The homewreckers

“Never,” says Sam, “did I think this would happen.”

He’s been a car guy for years. These days he flogs used vehicles at a big Toyota dealership in the stormy heart of Mississauga, the city-burb of Toronto with a population of about 800,000. And lately, not much traffic.

“Normally a Corolla flies off this lot as soon as it gets here,” he told me this week. “It’s the perfect second car. But now most of our business is just taking them into inventory as people give up their extra cars. They’re not driving them. And we can’t sell ‘em. Never happened before…”

Welcome to the WFH world. Bit by bit, store by store, Corolla by Corolla, it’s an economy-killer. There are about four million folks who haven’t been in the office or at the workplace in ten or 11 months. They don’t buy gas or trade in their vehicles for new ones. They don’t shop for work clothes because they live in sweats and hoodies. Besides, the stores are shut in most places. They don’t eat lunch down in the food court. In fact, the bulk of those mom-and-pop franchises have closed or failed.

As WFH continues, we have the weird dichotomy of more savings and more debt. Consumer spending has crashed while real estate transactions have bloated. New mortgage debt is running at billions per week, while $104 billion sits in chequing accounts. The distortion is epic. And, sadly, none of it is good. On one hand almost 200,000 indie businesses are failing, we’re told. On the other hand, house prices have inflated to the point where average families can never afford the average property. Something has to give.

Benny Tal, CIBC’s urbane economist, agrees. “I believe the trend is unsustainable.” He says. (It should be noted his bank is building a gleaming new headquarters/skyscraper in downtown Toronto where the commuter trains dock, also to be the head office of Microsoft).

Tal says, yeah, WFH will carry on until the herd is vaxed, but after that many employers will become the same hard-ass, inflexible overlords they were pre-Covid, expecting workers to be around at least a few days of every week. So, two concerns: “yes, your current job allows you to work full-time from home,” Tal says. “What about your next job?”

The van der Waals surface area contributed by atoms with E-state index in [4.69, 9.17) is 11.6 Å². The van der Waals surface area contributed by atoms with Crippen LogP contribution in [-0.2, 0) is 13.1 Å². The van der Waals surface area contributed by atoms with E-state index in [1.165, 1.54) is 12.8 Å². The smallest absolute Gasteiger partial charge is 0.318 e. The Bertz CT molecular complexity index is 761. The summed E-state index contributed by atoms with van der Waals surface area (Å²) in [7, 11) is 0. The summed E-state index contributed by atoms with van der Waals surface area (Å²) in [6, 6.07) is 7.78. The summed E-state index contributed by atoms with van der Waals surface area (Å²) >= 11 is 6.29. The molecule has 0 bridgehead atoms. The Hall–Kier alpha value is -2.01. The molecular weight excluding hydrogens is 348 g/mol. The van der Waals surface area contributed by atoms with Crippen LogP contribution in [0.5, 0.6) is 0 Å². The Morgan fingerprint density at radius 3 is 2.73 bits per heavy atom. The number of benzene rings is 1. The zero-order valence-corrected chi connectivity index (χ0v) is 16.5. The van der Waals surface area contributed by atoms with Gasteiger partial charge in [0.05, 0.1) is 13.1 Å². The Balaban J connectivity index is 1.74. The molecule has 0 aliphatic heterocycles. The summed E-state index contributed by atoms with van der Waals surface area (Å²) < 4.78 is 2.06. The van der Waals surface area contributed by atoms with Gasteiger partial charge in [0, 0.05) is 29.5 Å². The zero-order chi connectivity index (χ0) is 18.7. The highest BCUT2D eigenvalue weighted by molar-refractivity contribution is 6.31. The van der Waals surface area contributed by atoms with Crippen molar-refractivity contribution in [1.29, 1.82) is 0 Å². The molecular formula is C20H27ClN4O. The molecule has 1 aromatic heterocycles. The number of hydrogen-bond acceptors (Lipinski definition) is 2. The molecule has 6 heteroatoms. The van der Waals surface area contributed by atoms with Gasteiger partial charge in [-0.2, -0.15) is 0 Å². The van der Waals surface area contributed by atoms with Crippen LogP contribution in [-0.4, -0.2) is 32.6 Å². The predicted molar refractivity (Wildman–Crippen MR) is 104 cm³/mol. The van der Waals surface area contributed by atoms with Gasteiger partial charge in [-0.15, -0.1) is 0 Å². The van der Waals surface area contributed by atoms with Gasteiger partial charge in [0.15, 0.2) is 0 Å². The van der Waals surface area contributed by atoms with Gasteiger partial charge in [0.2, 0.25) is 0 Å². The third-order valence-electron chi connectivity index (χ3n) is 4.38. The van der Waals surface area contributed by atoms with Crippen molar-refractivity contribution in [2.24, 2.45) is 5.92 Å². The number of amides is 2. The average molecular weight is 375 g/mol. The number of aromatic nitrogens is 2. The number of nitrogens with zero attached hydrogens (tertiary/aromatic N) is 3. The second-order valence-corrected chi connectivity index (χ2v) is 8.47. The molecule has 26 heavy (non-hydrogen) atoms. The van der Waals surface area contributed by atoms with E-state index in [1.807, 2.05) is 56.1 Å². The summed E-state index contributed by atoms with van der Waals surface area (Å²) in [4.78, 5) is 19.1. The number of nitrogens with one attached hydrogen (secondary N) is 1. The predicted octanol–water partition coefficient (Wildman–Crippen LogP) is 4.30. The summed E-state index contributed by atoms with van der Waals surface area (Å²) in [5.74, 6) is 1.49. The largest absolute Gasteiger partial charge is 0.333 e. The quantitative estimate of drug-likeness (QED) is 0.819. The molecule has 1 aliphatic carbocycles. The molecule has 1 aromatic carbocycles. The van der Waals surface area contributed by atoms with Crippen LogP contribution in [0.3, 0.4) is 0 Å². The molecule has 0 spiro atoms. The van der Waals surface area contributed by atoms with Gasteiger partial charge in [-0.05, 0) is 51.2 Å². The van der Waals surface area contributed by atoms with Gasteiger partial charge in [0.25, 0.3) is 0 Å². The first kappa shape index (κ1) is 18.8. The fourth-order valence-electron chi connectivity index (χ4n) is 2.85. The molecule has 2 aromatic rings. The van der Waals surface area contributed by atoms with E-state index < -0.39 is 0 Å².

And then there’s the big real estate question. Tal figures some people who moved to the distant burbs to get a cheap house, thinking they’d never commute again, “may also need to invest in living arrangements in the city that would provide them with a base much closer to work.”  The suburban housing market – where prices have escalated far faster than in the urban core – could be impacted. “To what extent,” the economist muses, “are prices in those remote places rising way too fast?”

Indeed. Look at the Zoom Town where the unloved Toyotas are piling up. The benchmark price for a detached house in the soulless hinterland where nobody can walk to a store and whole families have gone missing in endless cul-de-sacs is $1,123,600. That’s up 13% during the year of the virus. Last month house sales in this city were 87% above those in December of 2019 – a record.

So, families can afford $1.1 million homes, but need to trade in a five-year-old Corolla worth ten grand? Sounds scary.

And what about incomes? Government largesse will end when the virus fades. The feds are already pickled in their own spending and things like additional child pogey payments will have to end. As for employers, a survey just found more than a fifth plan (like Facebook has decided) to trim the wages paid to WFHers. The logic is this: if you’re working from a location where people make less money because living costs are lower, you shouldn’t get the same as people in high-cost urban locations.

No surprise that while 44% of workers would consider relocation, that drops to only 16% if a pay cut is included. What a shock.

Naturally, the biggest WFH whack has been to cities and those who scratch out a living in the swirl of urbanity. In Toronto, for example, a 90% drop in ridership for the TTC and GO transit is devastating. Downtown business have been shuttered, locked down, restricted or starved for customers for most of a year. Wander through the underground PATH and see for yourself – literally miles of empty storefronts. Business taxes have plunged. Cities are bleeding red.

WFH may be making Amazon and the liquor store guys rich, but the economic toll’s ugly.

Good thing it ends soon.

158 comments ↓

#1 the insanity of it all on 01.26.21 at 2:36 pm

i don’t see this as a problem.

no need for a second car. get a nicer home 2 hours away from the GTA..

get onto Reddit Wall Street Bets…. make 600% on gamestop in two weeks…